DETROIT -- In just a few years, well-mannered self-driving robotaxis will share the roads with reckless, law-breaking human drivers. The prospect is causing migraines for the people developing the robotaxis.
A self-driving car would be programmed to drive at the speed limit. Humans routinely exceed it by 10 to 15 mph -- just try entering the New Jersey Turnpike at normal speed. Self-driving cars wouldn't dare cross a double yellow line; humans do it all the time. And then there are those odd local traffic customs to which humans quickly adapt.
In Los Angeles and other places, for instance, there's the "California Stop," where drivers roll through stop signs if no traffic is crossing. In Southwestern Pennsylvania, courteous drivers practice the "Pittsburgh Left," where it's customary to let one oncoming car turn left in front of them when a traffic light turns green.
The same thing happens in Boston. During rush hours near Ann Arbor, Michigan, drivers regularly cross a double-yellow line to queue up for a left-turn onto a freeway.
"There's an endless list of these cases where we as humans know the context, we know when to bend the rules and when to break the rules," says Raj Rajkumar, a computer engineering professor at Carnegie Mellon University who leads the school's autonomous car research.
Although autonomous cars are likely to carry passengers or cargo in limited areas during the next three to five years, analysts say it will take many years before robotaxis can coexist with human-piloted vehicles on most side streets, boulevards and freeways. That's because programmers have to figure out human behavior and local traffic idiosyncrasies. And teaching a car to use that knowledge will require massive amounts of data and big computing power that is prohibitively expensive at the moment.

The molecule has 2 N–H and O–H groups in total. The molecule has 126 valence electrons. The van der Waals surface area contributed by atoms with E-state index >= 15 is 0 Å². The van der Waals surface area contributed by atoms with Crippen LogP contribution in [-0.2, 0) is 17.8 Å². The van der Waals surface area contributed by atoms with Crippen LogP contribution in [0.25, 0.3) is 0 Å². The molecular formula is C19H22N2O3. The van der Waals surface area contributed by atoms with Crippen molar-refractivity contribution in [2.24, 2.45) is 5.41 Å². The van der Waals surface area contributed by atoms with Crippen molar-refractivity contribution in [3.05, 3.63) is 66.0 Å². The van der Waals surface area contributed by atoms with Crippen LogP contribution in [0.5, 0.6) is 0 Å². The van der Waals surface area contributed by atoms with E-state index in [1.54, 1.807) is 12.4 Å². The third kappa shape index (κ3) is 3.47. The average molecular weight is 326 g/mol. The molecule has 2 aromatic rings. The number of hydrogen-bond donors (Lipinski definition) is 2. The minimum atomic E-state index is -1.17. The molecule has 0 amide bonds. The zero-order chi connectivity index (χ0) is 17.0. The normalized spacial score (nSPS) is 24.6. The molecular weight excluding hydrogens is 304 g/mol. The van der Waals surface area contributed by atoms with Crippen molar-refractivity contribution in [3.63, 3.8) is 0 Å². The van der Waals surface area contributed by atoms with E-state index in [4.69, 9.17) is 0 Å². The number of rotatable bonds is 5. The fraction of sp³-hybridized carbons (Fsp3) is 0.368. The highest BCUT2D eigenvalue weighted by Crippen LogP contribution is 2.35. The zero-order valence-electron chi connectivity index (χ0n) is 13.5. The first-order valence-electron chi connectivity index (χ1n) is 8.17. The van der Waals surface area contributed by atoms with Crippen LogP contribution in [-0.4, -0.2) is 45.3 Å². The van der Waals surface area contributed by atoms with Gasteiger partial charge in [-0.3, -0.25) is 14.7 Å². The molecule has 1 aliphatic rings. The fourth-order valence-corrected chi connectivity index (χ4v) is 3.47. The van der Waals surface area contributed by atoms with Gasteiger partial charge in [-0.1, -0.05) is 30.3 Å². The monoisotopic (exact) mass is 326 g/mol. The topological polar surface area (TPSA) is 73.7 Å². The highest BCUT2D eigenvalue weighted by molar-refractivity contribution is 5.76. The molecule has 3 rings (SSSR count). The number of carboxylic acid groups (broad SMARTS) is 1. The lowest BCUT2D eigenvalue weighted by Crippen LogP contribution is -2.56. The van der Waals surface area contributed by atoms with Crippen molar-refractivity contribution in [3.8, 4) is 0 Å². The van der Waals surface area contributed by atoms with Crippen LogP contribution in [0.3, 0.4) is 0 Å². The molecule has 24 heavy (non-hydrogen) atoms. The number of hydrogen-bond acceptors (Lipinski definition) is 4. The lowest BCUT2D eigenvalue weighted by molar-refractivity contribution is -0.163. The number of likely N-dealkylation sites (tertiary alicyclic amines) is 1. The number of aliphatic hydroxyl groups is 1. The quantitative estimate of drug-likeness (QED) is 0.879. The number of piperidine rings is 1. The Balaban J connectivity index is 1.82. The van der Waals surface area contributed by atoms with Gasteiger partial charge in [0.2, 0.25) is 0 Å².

"Driverless cars are very rule-based, and they don't understand social graces," says Missy Cummings, director of Duke University's Humans and Autonomy Lab.
Driving customs and road conditions are dramatically different across the globe, with narrow, congested lanes in European cities, and anarchy in Beijing's giant traffic jams. In India's capital, New Delhi, luxury cars share poorly marked and congested lanes with bicycles, scooters, trucks, and even an occasional cow or elephant.
Then there is the problem of aggressive humans who make dangerous moves such as cutting cars off on freeways or turning left in front of oncoming traffic.
Already there have been isolated cases of human drivers pulling into the path of cars such as Teslas, knowing they will stop because they're equipped with automatic emergency braking.
"It's hard to program in human stupidity or someone who really tries to game the technology," says John Hanson, spokesman for Toyota's autonomous car unit.
Kathy Winter, vice president of automated driving solutions for Intel, is optimistic that the cars will be able to see and think like humans before 2030.
Cars with sensors for driver-assist systems already are gathering data about road signs, lane lines and human driver behavior. Winter hopes auto and tech companies developing autonomous systems and cars will contribute this information to a giant database.